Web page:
Between 1990 and 2000, the number of anti-parasitic drugs available for human use in the United States actually shrank. Diethylcarbamazine (DEC), quinacrine, and niclosamide wer e withdrawn from the U.S. market. Eflornithine was heralded as the “resurrection” drug for its dramatic effects in West African trypanosomiasis, yet its sole manufacturer stopped production. Finally, praziquantel was withdrawn from the U.S. market. It appeared that there was actually a “disappearing arsenal” of anti-parasitic drugs.1

Some of these problems have been reversed in response to political pressure. Eflornithine itself was resurrected. The drug proved an effective topical depilatory, thus ensuring that the base compound was being manufactured. In response to pressure led by World Health Organization, and Médicins San Frontière, the manufacturer agreed to formulate some drug for intravenous use and make it available for treatment of trypanosomiasis.2 Praziquantel was re-instated when the marketing company realized that the public relations losses from withdrawing the drug out-weighed the cost savings from ending production.

In this context, the development of nitazoxanide is quite remarkable. Nitazoxanide was originally discovered in the 1980s by Jean François Rossignol at the Pasteur Institute. Initial studies demonstrated activity versus tapeworms.3 In vitro studies demonstrated much broader activity. Dr. Rossignol subsequently led the preclinical and clinical development of albendazole and halofantrine. He co-founded Romark Laboratories, with the goal of bringing nitazoxanide to market as an anti-parasitic drug. Initial studies in the United States were conducted in collaboration with Unimed Pharmaceuticals, Inc. (Marietta, GA) and focused on development of the drug for treatment of cryptosporidiosis in acquired immunodeficiency syndrome. Controlled trials began shortly after the advent of effective anti-retroviral therapies. The trials were abandoned due to poor enrollment and the Food and Drug Administration rejected an application based on uncontrolled studies.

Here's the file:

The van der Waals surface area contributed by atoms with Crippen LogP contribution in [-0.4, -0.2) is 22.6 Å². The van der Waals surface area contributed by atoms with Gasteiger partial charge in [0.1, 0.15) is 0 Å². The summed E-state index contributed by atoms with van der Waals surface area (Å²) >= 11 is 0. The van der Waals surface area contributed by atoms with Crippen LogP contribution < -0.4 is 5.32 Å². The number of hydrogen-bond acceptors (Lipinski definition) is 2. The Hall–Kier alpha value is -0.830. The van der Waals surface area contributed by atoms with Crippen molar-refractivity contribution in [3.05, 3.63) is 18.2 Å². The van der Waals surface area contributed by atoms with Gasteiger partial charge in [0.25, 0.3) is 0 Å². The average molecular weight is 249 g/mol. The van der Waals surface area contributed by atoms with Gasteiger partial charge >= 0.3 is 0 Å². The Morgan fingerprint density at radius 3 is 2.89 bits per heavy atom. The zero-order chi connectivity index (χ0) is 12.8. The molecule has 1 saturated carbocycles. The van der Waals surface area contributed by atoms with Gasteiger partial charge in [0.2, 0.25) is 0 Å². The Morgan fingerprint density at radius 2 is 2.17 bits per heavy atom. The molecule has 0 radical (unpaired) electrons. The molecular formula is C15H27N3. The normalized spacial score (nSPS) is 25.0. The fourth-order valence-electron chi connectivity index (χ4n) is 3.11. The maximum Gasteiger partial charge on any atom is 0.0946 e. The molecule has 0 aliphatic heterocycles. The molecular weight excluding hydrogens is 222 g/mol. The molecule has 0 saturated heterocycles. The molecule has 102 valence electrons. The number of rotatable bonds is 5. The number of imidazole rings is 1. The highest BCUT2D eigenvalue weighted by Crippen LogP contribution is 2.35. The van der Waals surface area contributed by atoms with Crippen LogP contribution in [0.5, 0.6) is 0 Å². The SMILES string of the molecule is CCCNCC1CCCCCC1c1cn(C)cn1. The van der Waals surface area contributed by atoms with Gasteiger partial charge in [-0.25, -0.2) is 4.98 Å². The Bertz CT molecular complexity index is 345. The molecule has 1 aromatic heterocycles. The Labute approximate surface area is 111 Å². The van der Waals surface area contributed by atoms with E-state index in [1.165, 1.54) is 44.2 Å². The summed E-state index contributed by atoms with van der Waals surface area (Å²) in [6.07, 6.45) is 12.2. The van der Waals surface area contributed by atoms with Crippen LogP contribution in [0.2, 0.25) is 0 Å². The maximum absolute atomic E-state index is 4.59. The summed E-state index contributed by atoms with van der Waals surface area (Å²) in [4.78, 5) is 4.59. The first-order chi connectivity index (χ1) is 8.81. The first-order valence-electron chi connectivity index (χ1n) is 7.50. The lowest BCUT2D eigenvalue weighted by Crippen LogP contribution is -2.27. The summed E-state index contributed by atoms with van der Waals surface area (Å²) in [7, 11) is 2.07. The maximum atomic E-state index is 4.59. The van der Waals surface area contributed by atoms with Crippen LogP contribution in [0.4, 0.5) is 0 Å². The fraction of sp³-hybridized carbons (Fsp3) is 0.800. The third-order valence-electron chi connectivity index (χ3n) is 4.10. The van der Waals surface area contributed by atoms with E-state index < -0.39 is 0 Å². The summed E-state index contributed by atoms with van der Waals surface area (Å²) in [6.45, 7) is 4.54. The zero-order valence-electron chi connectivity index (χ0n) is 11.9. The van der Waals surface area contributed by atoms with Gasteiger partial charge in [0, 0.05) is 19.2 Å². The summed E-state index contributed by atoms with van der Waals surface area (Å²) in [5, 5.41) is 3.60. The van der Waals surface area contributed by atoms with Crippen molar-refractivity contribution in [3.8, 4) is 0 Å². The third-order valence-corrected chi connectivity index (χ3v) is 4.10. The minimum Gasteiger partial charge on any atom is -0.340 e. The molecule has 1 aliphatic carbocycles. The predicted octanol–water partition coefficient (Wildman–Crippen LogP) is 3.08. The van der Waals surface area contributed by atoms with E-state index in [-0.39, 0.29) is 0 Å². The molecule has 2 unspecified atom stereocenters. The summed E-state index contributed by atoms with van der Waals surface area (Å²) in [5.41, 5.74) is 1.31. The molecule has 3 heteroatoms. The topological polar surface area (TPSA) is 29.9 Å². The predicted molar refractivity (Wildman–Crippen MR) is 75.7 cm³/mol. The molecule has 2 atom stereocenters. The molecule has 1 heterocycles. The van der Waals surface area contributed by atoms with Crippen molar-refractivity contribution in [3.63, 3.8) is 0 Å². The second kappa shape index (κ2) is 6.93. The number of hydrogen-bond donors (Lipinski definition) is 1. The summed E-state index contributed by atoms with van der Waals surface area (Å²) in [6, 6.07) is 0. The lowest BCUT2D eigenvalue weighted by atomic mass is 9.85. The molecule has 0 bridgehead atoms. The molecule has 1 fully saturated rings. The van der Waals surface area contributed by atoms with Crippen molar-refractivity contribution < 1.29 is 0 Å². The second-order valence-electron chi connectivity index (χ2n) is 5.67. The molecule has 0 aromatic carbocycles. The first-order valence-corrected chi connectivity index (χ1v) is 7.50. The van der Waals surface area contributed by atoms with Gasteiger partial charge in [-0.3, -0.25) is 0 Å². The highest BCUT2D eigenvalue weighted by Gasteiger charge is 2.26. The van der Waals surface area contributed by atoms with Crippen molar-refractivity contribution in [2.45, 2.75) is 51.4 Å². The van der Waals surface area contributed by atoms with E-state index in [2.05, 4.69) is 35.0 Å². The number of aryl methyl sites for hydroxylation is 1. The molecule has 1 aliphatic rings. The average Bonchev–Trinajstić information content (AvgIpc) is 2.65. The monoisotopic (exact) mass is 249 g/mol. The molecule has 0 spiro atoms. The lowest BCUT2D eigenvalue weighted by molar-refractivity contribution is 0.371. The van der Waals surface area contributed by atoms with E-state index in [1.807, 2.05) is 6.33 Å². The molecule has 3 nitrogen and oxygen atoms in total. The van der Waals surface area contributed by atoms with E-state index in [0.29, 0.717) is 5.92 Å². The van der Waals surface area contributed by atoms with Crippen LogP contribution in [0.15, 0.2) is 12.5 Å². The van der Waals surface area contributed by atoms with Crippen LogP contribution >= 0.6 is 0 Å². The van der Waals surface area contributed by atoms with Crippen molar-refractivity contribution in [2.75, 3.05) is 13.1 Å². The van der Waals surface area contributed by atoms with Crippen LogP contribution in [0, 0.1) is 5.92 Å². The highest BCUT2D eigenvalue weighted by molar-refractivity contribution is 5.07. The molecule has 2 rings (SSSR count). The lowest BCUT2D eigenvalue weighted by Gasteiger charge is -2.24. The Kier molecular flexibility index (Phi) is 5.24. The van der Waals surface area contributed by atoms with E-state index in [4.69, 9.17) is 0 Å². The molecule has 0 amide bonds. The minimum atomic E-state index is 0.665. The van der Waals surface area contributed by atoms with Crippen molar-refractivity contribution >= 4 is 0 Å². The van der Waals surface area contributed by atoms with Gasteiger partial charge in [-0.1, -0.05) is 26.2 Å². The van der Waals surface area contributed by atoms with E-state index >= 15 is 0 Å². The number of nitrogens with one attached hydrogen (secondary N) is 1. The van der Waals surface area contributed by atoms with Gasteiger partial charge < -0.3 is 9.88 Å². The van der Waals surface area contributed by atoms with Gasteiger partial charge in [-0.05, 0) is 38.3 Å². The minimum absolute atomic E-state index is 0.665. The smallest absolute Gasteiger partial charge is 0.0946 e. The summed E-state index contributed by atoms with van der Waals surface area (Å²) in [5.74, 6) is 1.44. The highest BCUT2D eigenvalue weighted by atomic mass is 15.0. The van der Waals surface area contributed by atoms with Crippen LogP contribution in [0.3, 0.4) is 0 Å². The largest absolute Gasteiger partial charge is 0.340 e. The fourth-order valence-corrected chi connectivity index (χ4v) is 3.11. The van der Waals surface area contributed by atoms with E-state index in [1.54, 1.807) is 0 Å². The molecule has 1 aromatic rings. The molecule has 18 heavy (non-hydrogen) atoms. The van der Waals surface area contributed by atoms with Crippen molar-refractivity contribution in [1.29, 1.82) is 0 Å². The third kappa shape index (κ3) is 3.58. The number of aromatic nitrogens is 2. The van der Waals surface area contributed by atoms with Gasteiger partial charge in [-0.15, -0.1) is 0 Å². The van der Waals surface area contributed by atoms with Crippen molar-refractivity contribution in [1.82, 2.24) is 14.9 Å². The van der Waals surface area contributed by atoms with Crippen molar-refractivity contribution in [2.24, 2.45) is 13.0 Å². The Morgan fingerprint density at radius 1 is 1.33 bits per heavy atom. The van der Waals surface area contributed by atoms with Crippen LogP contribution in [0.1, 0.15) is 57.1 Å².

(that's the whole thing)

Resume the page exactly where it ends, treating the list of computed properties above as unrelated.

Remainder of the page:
Rather than abandon their efforts, Romark launched an impressive series of controlled trials. No other agent has proven efficacy in the treatment of cryptosporidiosis. However, a placebo-controlled study of nitazoxanide in cryptosporidiosis demonstrated significant clinical improvement in adults and children with mild illness.4 Among malnourished children in Zambia with chronic cryptosporidiosis, a three-day course of therapy not only led to clinical and parasitologic improvement, but also improved survival.5 In Zambia5 and in a study conducted in Mexico,6 nitazoxanide was not successful in the treatment of cryptosporidiosis in advanced infection with human immunodeficiency virus at the doses used. However, it was effective in patients with higher CD4 counts.6,7 Also, higher doses seem to have some effect in uncontrolled and unpublished studies. In treatment of giardiasis, nitazoxanide was superior to placebo and comparable to metronidazole.7 Nitazoxanide was successful in the treatment of metronidazole-resistant giardiasis.8 Studies have suggested efficacy in the treatment of cyclosporiasis, isosporiasis, and amebiasis.

There have also been several controlled trials of nitazoxanide for treatment of infection with intestinal helminths.9 As shown in the study by Diaz and others in this issue of the journal, nitazoxanide is effective against Ascaris, Trichuris, and Hymenolepis.10 However, some patients require repeated dosing. Other controlled trials have demonstrated some activity against chronic fascioliasis, for which there is no currently licensed therapy available.11 However, the response rates are lower than those described with triclabendazole. In all studies, nitazoxanide has been extremely well tolerated with adverse effects similar to placebo.

Studies have suggested a number of possible indications for treatment of specific parasites. Given its broad anti-parasitic spectrum, it is tempting to use nitazoxanide empirically. Can nitazoxanide be used as an alternative to albendazole or mebendazole in mass chemotherapy of intestinal helminths? Before this could be done, it will be important to confirm its activity against hookworm species. It will also be important to know whether it can be safely used in a variety of patient groups (e.g., Are there adverse effects in onchocerciasis and Loa loa infections seen with DEC in Africa?).